Globally renowned life-safety systems manufacturer, C-TEC, has announced launching a new series of free CPD certified training programs and events entitled ‘Fire Alarm Systems for Domestic Dwellings’. CPD certified training events These CPD certified training events are ideal for security personnel, fire safety providers and anyone working in the domestic fire sector. This includes consultants, specifiers, housing associations, installers, facilities managers, building developers a...
Tavcom Training, part of Linx International Group, is supporting police forces transformation programs, as they work towards the Policing Vision 2025 and adapt to the rise in digital evidence, with its Gathering Video Evidence course. Earlier this year, the CoPaCC National Police ICT User Survey results were published, and topping the list of digital evidence challenges for the 3,500 police professionals in England & Wales that responded were issues relating to CCTV evidence. The main pain...
Team Valley-based Access Training has added to its training team with the appointment of a senior trainer and industry expert in response to the increasing demand for fire, security and emergency systems apprenticeships in the region. Fire and Security training Access currently has 50 apprentices on the fire, security and emergency systems Apprenticeship, working toward their professional qualification whilst gaining excellent paid work experience as young engineers and technicians at firms fr...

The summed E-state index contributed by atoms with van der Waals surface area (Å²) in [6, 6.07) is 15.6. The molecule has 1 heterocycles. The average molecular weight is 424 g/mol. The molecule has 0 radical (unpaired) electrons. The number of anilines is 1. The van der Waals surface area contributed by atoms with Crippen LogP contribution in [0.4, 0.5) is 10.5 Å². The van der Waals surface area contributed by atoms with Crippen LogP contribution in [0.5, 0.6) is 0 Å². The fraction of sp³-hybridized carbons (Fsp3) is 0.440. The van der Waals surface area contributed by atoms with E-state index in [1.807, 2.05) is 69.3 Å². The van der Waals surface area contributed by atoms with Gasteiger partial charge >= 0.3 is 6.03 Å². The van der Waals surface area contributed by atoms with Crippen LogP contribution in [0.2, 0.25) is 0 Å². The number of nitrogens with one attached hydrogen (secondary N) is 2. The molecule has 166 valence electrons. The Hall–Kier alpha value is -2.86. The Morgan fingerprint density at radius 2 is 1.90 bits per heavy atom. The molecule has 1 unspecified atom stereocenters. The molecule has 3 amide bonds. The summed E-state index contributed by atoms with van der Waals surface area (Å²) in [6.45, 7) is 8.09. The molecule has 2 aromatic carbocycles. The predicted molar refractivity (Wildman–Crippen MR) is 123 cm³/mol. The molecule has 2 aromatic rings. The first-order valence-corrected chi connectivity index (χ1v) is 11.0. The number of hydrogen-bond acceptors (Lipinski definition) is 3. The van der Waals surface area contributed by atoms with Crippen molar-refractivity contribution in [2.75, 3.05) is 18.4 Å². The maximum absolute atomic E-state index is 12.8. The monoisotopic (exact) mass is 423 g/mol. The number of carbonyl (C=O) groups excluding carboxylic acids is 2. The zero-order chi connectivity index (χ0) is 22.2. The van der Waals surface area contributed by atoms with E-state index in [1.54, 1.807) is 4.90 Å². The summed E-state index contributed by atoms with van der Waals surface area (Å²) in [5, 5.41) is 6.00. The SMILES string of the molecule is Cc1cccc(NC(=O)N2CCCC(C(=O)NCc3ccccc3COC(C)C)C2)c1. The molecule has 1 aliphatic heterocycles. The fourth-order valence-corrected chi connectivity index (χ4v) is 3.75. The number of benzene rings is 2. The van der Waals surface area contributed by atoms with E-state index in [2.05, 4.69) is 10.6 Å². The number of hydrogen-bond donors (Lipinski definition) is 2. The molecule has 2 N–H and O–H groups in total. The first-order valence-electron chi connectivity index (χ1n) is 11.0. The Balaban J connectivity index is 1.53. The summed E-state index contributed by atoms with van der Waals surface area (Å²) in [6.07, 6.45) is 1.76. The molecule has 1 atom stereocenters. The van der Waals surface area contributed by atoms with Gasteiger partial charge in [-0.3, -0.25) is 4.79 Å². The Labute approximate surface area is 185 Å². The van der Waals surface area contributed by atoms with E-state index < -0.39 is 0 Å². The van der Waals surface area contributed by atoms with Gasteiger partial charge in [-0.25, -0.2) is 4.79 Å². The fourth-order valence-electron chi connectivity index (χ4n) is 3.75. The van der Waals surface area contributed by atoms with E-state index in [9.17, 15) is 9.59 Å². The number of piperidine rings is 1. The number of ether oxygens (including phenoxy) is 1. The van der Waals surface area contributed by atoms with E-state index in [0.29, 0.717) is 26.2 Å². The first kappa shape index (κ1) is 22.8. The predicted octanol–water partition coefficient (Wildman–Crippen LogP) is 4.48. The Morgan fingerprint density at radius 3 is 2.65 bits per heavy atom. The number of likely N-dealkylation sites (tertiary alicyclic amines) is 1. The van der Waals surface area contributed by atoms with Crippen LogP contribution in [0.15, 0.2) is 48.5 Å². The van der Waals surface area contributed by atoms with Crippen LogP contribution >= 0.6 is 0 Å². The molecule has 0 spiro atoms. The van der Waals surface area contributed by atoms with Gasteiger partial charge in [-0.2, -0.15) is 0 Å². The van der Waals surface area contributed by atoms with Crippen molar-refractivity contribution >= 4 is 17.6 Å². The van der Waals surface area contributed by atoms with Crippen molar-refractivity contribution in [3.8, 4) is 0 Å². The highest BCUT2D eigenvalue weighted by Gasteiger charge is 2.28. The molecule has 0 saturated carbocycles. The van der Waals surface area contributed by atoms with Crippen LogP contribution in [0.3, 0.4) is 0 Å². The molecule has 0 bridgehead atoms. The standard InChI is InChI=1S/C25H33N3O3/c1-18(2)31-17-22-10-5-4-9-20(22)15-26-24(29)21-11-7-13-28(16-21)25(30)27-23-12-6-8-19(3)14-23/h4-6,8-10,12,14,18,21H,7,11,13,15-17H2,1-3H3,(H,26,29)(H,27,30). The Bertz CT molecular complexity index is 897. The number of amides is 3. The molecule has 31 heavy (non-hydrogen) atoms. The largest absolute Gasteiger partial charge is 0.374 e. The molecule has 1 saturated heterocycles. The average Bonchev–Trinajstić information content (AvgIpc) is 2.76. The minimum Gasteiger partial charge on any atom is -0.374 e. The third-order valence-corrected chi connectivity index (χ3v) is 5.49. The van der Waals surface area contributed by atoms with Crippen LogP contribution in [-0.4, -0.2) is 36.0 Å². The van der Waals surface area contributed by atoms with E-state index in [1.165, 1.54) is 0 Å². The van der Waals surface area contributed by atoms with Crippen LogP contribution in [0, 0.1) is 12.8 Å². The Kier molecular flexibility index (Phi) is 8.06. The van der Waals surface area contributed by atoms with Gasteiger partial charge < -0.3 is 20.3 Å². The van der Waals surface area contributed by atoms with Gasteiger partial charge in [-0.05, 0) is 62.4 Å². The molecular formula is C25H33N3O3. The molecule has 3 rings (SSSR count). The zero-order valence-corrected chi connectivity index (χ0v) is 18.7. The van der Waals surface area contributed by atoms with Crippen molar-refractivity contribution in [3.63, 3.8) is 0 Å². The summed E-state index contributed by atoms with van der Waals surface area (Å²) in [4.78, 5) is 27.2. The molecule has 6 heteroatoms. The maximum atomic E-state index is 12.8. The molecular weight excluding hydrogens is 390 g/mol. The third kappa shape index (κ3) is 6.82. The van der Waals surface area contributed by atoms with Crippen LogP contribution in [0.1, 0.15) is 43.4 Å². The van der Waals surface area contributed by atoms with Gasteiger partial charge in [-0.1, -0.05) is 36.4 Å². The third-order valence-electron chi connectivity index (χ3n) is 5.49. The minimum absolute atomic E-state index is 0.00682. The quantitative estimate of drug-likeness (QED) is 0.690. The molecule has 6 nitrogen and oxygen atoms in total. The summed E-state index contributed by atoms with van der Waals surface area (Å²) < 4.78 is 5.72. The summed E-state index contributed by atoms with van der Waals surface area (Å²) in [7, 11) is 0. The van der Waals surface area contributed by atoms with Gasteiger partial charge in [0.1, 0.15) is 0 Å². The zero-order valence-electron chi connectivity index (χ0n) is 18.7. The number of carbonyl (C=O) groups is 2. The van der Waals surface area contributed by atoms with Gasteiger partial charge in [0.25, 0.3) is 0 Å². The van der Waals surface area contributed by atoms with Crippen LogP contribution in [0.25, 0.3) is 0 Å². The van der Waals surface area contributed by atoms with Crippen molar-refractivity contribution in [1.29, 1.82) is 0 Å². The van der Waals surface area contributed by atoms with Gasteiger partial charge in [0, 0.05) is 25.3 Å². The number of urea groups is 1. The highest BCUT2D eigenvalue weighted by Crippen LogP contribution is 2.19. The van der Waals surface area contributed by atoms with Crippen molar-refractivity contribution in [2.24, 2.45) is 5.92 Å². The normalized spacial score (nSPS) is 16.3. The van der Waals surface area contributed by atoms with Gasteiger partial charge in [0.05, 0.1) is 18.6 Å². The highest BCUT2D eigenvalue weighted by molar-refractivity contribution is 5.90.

DMP names Edward Zachar to the position of dealer development manager in the company’s Los Angeles region. He will be responsible for developing new sales and providing on-going service to the area’s DMP-authorised dealers, helping them grow their businesses. Zachar has had many successful years managing sales teams. Most recently, he worked the last 10 years with Johnson Controls Security Solutions as regional government account manager. He also served Johnson Controls as sales man...
Pulse Secure, the provider of software defined secure access solutions, announces that growing demand for hybrid IT and Zero Trust Secure Access, resulted in double digit deal volume growth in the first half of 2019. Additionally, the company announces significant achievements in product innovation, channel programs, customer service and talent acquisition. “Our sales growth demonstrates that we offer the most flexible and robust platform for Secure Access. We are ideally positioned to ca...